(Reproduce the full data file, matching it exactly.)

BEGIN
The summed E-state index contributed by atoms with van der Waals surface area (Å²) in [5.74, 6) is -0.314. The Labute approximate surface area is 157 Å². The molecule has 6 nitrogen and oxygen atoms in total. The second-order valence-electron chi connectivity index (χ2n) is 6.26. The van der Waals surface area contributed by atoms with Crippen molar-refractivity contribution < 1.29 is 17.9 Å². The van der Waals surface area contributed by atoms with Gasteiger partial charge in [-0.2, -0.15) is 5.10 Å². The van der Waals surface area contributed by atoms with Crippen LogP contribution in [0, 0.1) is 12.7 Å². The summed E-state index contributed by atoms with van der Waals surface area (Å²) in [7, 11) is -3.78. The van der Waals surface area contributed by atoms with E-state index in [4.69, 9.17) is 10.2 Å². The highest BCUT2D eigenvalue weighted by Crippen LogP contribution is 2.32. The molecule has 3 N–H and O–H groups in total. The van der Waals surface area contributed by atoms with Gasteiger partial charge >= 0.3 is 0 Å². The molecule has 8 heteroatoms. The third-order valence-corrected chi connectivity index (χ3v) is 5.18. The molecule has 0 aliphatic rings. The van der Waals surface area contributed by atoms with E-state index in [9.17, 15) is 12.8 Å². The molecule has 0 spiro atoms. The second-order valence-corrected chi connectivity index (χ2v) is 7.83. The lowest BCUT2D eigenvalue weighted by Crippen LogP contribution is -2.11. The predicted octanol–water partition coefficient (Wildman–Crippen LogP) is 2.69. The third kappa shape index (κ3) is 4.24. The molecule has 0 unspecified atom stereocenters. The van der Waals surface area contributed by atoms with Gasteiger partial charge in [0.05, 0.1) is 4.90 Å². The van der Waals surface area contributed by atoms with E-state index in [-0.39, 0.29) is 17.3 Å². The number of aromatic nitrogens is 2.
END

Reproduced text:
The summed E-state index contributed by atoms with van der Waals surface area (Å²) in [5.74, 6) is -0.314. The Labute approximate surface area is 157 Å². The molecule has 6 nitrogen and oxygen atoms in total. The second-order valence-electron chi connectivity index (χ2n) is 6.26. The van der Waals surface area contributed by atoms with Crippen molar-refractivity contribution < 1.29 is 17.9 Å². The van der Waals surface area contributed by atoms with Gasteiger partial charge in [-0.2, -0.15) is 5.10 Å². The van der Waals surface area contributed by atoms with Crippen LogP contribution in [0, 0.1) is 12.7 Å². The summed E-state index contributed by atoms with van der Waals surface area (Å²) in [7, 11) is -3.78. The van der Waals surface area contributed by atoms with E-state index in [4.69, 9.17) is 10.2 Å². The highest BCUT2D eigenvalue weighted by Crippen LogP contribution is 2.32. The molecule has 3 N–H and O–H groups in total. The van der Waals surface area contributed by atoms with Gasteiger partial charge >= 0.3 is 0 Å². The molecule has 8 heteroatoms. The third-order valence-corrected chi connectivity index (χ3v) is 5.18. The molecule has 0 aliphatic rings. The van der Waals surface area contributed by atoms with E-state index in [9.17, 15) is 12.8 Å². The molecule has 0 spiro atoms. The second-order valence-corrected chi connectivity index (χ2v) is 7.83. The lowest BCUT2D eigenvalue weighted by Crippen LogP contribution is -2.11. The predicted octanol–water partition coefficient (Wildman–Crippen LogP) is 2.69. The third kappa shape index (κ3) is 4.24. The molecule has 0 unspecified atom stereocenters. The van der Waals surface area contributed by atoms with Gasteiger partial charge in [0.05, 0.1) is 4.90 Å². The van der Waals surface area contributed by atoms with E-state index in [-0.39, 0.29) is 17.3 Å². The number of aromatic nitrogens is 2.